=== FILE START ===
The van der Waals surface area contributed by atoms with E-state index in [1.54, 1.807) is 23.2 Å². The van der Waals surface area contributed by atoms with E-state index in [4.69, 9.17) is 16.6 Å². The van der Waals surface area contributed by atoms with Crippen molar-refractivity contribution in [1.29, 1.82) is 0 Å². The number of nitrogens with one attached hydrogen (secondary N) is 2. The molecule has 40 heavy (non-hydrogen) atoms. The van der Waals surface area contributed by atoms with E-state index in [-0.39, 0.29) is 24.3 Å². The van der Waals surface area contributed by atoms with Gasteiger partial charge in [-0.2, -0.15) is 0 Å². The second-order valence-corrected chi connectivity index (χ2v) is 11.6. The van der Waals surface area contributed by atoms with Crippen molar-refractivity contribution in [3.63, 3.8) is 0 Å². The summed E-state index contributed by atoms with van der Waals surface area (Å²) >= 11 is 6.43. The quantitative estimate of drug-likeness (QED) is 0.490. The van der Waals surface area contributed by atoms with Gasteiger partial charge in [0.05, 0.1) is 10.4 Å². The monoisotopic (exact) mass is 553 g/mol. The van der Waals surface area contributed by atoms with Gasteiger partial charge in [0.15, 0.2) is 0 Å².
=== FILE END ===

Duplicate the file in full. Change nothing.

The van der Waals surface area contributed by atoms with E-state index in [1.54, 1.807) is 23.2 Å². The van der Waals surface area contributed by atoms with E-state index in [4.69, 9.17) is 16.6 Å². The van der Waals surface area contributed by atoms with Crippen molar-refractivity contribution in [1.29, 1.82) is 0 Å². The number of nitrogens with one attached hydrogen (secondary N) is 2. The molecule has 40 heavy (non-hydrogen) atoms. The van der Waals surface area contributed by atoms with E-state index in [-0.39, 0.29) is 24.3 Å². The van der Waals surface area contributed by atoms with Gasteiger partial charge in [-0.2, -0.15) is 0 Å². The second-order valence-corrected chi connectivity index (χ2v) is 11.6. The van der Waals surface area contributed by atoms with Crippen molar-refractivity contribution in [3.63, 3.8) is 0 Å². The summed E-state index contributed by atoms with van der Waals surface area (Å²) >= 11 is 6.43. The quantitative estimate of drug-likeness (QED) is 0.490. The van der Waals surface area contributed by atoms with Gasteiger partial charge in [0.05, 0.1) is 10.4 Å². The monoisotopic (exact) mass is 553 g/mol. The van der Waals surface area contributed by atoms with Gasteiger partial charge in [0.15, 0.2) is 0 Å².